Philippines files 2 more protests vs China over West Philippine Sea

Helen Flores - The Philippine Star
Philippines files 2 more protests vs China over West Philippine Sea
“The DFA lodged on April 21 two new diplomatic notes in protest of the continued deployment, lingering presence and activities of Chinese vessels in Philippine maritime zones,” the department said in a statement yesterday.
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MANILA, Philippines — The Department of Foreign Affairs (DFA) has filed two more diplomatic protests against China over its vessels’ continued illegal presence in the West Philippine Sea.

“The DFA lodged on April 21 two new diplomatic notes in protest of the continued deployment, lingering presence and activities of Chinese vessels in Philippine maritime zones,” the department said in a statement yesterday.

The two diplomatic protests were the latest among the scores filed almost daily against China for the continued presence of its vessels in Julian Felipe Reef, the DFA said.

As of April 20, Philippine maritime law enforcement agencies observed the continued unauthorized presence and activities of a total of 160 Chinese fishing vessels and Chinese maritime militia vessels in Philippine waters, it said.

“The continued swarming and threatening presence of the Chinese vessels creates an atmosphere of instability and is a blatant disregard of the commitments by China to promote peace and stability in the region,” the DFA said.

The vessels were observed within the territorial sea of high tide features in the Kalayaan Island Group and in and around the waters of Bajo de Masinloc or Panatag Shoal within the country’s exclusive economic zone or EEZ.

Meanwhile, five Chinese coast guard vessels with bow numbers 3103, 3301, 3305, 5101 and 5203 were seen deployed within the vicinities of the Pag-asa Islands, Bajo de Masinloc and Ayungin Shoal, the DFA said.

The DFA said the presence of these vessels “blatantly infringe upon Philippine sovereignty, sovereign rights and jurisdiction.”

In its protests, the DFA reminded China that Bajo de Masinloc, Pag-asa Islands, Panata, Parola, Kota Islands, Chigua and Burgos reefs are integral parts of the Philippines over which it has sovereignty and jurisdiction.

The Philippines, it said, exercises sovereign rights and jurisdiction over Julian Felipe Reef and Ayungin Shoal.

The Philippines has been demanding that China adhere to international law, including the 1982 United Nations Convention on the Law of the Sea (UNCLOS) and the 2016 arbitral ruling, which invalidated Beijing’s sweeping claims in the South China Sea.

It has also reminded China of its commitments under the 2002 ASEAN-China Declaration on the Conduct of Parties in the South China Sea, in particular the exercise of self-restraint in order to maintain an atmosphere conducive to the ongoing negotiations for a Code of Conduct in the South China Sea.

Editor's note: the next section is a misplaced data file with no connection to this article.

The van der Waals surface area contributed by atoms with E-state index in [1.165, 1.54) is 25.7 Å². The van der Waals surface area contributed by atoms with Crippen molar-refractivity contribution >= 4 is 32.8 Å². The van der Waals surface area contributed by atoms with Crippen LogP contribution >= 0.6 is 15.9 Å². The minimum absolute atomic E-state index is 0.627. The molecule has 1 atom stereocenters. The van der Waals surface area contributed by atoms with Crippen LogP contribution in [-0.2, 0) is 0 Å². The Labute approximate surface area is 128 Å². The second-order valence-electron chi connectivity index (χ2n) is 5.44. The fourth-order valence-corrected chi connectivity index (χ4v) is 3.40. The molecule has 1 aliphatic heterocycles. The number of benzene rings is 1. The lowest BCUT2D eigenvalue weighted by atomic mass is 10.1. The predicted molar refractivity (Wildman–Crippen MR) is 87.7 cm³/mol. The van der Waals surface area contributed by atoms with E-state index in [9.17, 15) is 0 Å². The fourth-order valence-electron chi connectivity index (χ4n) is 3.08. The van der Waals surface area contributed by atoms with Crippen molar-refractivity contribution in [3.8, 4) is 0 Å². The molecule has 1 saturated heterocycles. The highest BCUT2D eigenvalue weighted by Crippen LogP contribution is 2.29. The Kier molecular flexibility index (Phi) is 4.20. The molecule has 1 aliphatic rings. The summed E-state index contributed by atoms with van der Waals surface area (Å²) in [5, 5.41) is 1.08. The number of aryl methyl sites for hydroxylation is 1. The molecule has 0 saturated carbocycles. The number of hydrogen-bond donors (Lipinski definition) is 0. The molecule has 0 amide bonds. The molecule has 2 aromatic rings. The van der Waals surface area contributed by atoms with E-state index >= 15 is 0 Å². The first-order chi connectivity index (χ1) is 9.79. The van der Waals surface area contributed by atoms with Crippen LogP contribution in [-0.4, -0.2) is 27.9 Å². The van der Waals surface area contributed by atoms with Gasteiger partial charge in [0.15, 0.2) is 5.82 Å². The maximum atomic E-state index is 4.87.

Under international law, foreign vessels are permitted to make “innocent passage” through a country’s EEZ.

China claims almost the entire South China Sea, where about $3 trillion worth of ship-borne trade passes each year.

Brunei, Malaysia, Taiwan and Vietnam also have competing claims to various islands and features.

President Duterte said on Monday he was prepared to deploy navy ships to assert the country’s sovereign rights to oil and mineral resources in its EEZ, telling China that if it started drilling for oil, so will he.

Speaking for Duterte

Meanwhile, Defense Secretary Delfin Lorenzana said his demand for the pullout of Chinese vessels from Philippine waters was a reflection of President Duterte’s firm stand against China’s acts of provocation.

“That is the line of thinking of the President. He need not come out and say anything because we, as his alter ego, are speaking for the government,” Lorenzana told The STAR.

He also said the filing of diplomatic protests against Beijing by the DFA should also be considered acts of Duterte himself.

“Narinig ba natin na nag salita si Xi Jinping? In fact spokesman lang ministry of defense ang nagsasalita (Have you heard Xi Jinping himself speak? In fact only the spokesman of the ministry of defense does the talking),” Lorenzana stressed.

He said detractors of the President are trying to drive a wedge between him and his Cabinet to make him look ineffective.

“But he is not. That’s the mark of true leadership – not micromanaging,” Lorenzana pointed out.

“Those diplomatic protests are permanent records of our disagreements with China. Not having those protests is like us willingly giving up our sovereign rights over our EEZ. We can be aggressive but would also pursue diplomacy,” he said.

Lorenzana confirmed that the country is planning to build more lighthouses and fueling stations in the West Philippine Sea to help Filipino fishermen as well as other sea travelers in the area.

Meanwhile, in a statement, presidential spokesman Harry Roque denied Duterte has entered into a fishing agreement with Xi, contradicting a 2019 statement of previous Palace spokesman Salvador Panelo that an “informal” but “binding” deal existed.

“There is no truth to the speculation of a purported ‘verbal fishing agreement’ between President Rodrigo Roa Duterte and President Xi Jinping, nor that Chinese vessels were encouraged to stay in West Philippine Sea despite the diplomatic protests and strongly-worded statements of Philippine government officials,” Roque said.

Retired Supreme Court senior associate justice Antonio Carpio, a vocal critic of Duterte’s handling of the West Philippine Sea row, has claimed that the Chinese government is not taking the Philippines’ diplomatic protests seriously because of its fishing agreement with Duterte.

“This is without basis and is quite simply, conjecture,” Roque said of Carpio’s statement. – Alexis Romero, Michael Punongbayan, Artemio Dumlao, Reuters

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